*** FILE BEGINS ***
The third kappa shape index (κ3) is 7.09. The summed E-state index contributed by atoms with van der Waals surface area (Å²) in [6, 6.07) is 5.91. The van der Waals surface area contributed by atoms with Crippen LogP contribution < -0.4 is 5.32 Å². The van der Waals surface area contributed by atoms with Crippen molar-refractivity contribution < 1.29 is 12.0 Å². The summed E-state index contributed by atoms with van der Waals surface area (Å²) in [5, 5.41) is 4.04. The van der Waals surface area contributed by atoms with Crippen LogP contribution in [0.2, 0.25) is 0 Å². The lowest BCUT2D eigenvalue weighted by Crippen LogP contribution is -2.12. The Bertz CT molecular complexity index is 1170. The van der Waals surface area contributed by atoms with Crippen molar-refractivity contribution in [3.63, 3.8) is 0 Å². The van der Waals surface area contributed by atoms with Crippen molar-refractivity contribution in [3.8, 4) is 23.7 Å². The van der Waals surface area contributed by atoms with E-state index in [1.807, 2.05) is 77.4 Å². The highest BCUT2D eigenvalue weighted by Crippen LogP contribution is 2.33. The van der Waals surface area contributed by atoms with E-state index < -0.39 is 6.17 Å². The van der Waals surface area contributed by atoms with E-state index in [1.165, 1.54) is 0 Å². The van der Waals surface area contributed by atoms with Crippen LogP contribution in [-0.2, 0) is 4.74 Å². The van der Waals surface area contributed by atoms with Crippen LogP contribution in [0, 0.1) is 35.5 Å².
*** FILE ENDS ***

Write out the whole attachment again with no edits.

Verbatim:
The third kappa shape index (κ3) is 7.09. The summed E-state index contributed by atoms with van der Waals surface area (Å²) in [6, 6.07) is 5.91. The van der Waals surface area contributed by atoms with Crippen LogP contribution < -0.4 is 5.32 Å². The van der Waals surface area contributed by atoms with Crippen molar-refractivity contribution < 1.29 is 12.0 Å². The summed E-state index contributed by atoms with van der Waals surface area (Å²) in [5, 5.41) is 4.04. The van der Waals surface area contributed by atoms with Crippen LogP contribution in [0.2, 0.25) is 0 Å². The lowest BCUT2D eigenvalue weighted by Crippen LogP contribution is -2.12. The Bertz CT molecular complexity index is 1170. The van der Waals surface area contributed by atoms with Crippen molar-refractivity contribution in [3.63, 3.8) is 0 Å². The van der Waals surface area contributed by atoms with Crippen molar-refractivity contribution in [3.8, 4) is 23.7 Å². The van der Waals surface area contributed by atoms with E-state index in [1.807, 2.05) is 77.4 Å². The highest BCUT2D eigenvalue weighted by Crippen LogP contribution is 2.33. The van der Waals surface area contributed by atoms with E-state index < -0.39 is 6.17 Å². The van der Waals surface area contributed by atoms with E-state index in [1.165, 1.54) is 0 Å². The van der Waals surface area contributed by atoms with Crippen LogP contribution in [-0.2, 0) is 4.74 Å². The van der Waals surface area contributed by atoms with Crippen LogP contribution in [0, 0.1) is 35.5 Å².